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    Hello again,

    Quote Originally Posted by rEtard
    itsme86 is the *buf a dereference pointer or something to show the value in it ? in this case its either \n or \o ? i didn't know variables can store escape sequences.
    A character constant is an integer, written as one character within single quotes, such as 'x'. The value of a character constant is the numeric value of the character in the machine's character set. Certain characters can be represented in the character and string constants by escape sequences like \n (newline); these sequences look like two characters, but represent only one. In addition, an arbitrary byte-sized bit pattern can be specified by:

    '\ooo'
    where ooo is one to three octal digits (0...7).

    The complete set of escape sequences is:
    Code:
    Sequence Definition
    \a		alert (bell) character
    \b		backspace
    \f		formfeed
    \n		newline
    \r 		carriage return
    \t		horizontal tab
    \v		vertical tab
    \\		backslash
    \?		question mark
    \'		single quote
    \"		double quote
    \ooo		octal number
    \xhh		hexadecimal number
    The character constant '\0' represents the character with value zero, the null character. '\0' is often written instead of 0 to emphasize the character nature of some expression, but the numeric value is just 0.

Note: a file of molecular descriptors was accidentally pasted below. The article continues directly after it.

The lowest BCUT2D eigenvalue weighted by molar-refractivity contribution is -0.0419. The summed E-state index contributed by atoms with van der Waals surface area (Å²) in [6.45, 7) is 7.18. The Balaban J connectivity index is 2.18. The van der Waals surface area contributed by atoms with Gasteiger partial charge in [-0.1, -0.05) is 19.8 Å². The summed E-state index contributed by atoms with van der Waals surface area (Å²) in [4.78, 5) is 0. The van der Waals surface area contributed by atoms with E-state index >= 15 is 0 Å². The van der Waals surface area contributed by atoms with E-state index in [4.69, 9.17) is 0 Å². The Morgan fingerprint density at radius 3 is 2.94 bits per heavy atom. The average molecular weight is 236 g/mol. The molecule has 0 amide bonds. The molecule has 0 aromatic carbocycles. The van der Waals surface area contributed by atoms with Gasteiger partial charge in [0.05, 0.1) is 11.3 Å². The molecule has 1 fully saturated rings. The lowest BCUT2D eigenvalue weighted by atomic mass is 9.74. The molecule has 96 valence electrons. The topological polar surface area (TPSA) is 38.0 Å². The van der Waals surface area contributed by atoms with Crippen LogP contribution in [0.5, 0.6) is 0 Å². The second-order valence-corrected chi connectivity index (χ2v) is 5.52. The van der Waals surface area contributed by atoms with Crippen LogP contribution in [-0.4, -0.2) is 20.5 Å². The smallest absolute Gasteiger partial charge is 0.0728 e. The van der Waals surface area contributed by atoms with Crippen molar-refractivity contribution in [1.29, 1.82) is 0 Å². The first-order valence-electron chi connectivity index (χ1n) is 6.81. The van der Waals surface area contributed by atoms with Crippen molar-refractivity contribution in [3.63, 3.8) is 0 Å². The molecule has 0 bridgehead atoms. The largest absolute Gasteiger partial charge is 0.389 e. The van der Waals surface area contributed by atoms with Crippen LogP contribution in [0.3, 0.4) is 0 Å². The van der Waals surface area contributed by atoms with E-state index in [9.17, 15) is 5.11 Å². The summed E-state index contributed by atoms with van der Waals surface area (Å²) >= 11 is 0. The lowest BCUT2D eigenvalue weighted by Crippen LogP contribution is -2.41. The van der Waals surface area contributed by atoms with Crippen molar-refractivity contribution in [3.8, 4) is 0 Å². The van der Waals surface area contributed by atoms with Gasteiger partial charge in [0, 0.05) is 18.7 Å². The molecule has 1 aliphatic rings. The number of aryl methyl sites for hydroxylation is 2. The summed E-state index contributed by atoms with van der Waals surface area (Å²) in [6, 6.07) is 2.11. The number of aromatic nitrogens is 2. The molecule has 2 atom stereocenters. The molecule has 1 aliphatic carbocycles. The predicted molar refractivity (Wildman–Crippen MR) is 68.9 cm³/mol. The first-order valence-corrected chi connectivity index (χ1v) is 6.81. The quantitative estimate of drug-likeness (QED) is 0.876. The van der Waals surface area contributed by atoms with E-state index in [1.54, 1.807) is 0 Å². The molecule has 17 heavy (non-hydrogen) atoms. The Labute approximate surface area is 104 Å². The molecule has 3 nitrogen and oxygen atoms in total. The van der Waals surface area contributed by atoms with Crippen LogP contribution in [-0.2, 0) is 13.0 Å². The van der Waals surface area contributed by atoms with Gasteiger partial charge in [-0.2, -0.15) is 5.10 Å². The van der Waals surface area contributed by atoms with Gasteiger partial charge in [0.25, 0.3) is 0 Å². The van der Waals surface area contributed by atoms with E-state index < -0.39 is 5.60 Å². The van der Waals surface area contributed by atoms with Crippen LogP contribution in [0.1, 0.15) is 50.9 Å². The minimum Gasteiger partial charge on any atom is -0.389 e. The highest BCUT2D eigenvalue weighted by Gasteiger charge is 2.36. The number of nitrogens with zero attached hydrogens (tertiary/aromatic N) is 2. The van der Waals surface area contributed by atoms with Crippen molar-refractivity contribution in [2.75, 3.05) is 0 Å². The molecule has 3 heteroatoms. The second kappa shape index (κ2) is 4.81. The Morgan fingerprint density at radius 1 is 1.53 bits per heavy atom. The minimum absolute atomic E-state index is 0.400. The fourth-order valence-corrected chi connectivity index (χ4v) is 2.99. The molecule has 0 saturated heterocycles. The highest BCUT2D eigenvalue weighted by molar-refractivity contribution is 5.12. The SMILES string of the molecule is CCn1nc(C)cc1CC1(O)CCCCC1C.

Quote Originally Posted by rEtard
    Stack Overflow so you're saying i can define "null values" ? sorrie if i got it wrong, somehow its too advanced for me to handle. I don't understand the use of macros and what they r either. I think i shld check them out now.
    NULL is already defined in the standard C library. The NULL macro can represent 0, 0L, or (void *)0. Character arrays contain '\0' at the end of the array to mark the end of the string of characters.


    - Stack Overflow
    Segmentation Fault: I am an error in which a running program attempts to access memory not allocated to it and core dumps with a segmentation violation error. This is often caused by improper usage of pointers, attempts to access a non-existent or read-only physical memory address, re-use of memory if freed within the same scope, de-referencing a null pointer, or (in C) inadvertently using a non-pointer variable as a pointer.